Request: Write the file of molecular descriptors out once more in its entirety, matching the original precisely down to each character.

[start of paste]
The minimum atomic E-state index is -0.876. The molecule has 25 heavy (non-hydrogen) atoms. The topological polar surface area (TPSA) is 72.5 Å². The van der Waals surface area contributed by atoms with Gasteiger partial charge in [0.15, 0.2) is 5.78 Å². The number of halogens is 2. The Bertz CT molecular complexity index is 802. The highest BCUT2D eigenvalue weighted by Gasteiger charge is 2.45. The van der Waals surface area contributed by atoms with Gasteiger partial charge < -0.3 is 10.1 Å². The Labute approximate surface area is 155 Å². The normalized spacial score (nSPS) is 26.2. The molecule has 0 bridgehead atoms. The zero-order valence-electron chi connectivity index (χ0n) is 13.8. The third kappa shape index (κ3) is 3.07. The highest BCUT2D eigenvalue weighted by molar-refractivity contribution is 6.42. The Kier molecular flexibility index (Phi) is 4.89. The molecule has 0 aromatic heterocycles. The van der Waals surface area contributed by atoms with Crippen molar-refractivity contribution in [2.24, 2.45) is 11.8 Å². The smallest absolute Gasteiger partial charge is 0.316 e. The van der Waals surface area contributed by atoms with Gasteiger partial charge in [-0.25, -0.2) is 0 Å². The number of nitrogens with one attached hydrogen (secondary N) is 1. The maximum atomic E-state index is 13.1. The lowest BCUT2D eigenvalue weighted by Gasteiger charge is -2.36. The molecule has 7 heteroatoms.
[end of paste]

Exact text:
The minimum atomic E-state index is -0.876. The molecule has 25 heavy (non-hydrogen) atoms. The topological polar surface area (TPSA) is 72.5 Å². The van der Waals surface area contributed by atoms with Gasteiger partial charge in [0.15, 0.2) is 5.78 Å². The number of halogens is 2. The Bertz CT molecular complexity index is 802. The highest BCUT2D eigenvalue weighted by Gasteiger charge is 2.45. The van der Waals surface area contributed by atoms with Gasteiger partial charge < -0.3 is 10.1 Å². The Labute approximate surface area is 155 Å². The normalized spacial score (nSPS) is 26.2. The molecule has 0 bridgehead atoms. The zero-order valence-electron chi connectivity index (χ0n) is 13.8. The third kappa shape index (κ3) is 3.07. The highest BCUT2D eigenvalue weighted by molar-refractivity contribution is 6.42. The Kier molecular flexibility index (Phi) is 4.89. The molecule has 0 aromatic heterocycles. The van der Waals surface area contributed by atoms with Crippen molar-refractivity contribution in [2.24, 2.45) is 11.8 Å². The smallest absolute Gasteiger partial charge is 0.316 e. The van der Waals surface area contributed by atoms with Gasteiger partial charge in [-0.25, -0.2) is 0 Å². The number of nitrogens with one attached hydrogen (secondary N) is 1. The maximum atomic E-state index is 13.1. The lowest BCUT2D eigenvalue weighted by Gasteiger charge is -2.36. The molecule has 7 heteroatoms.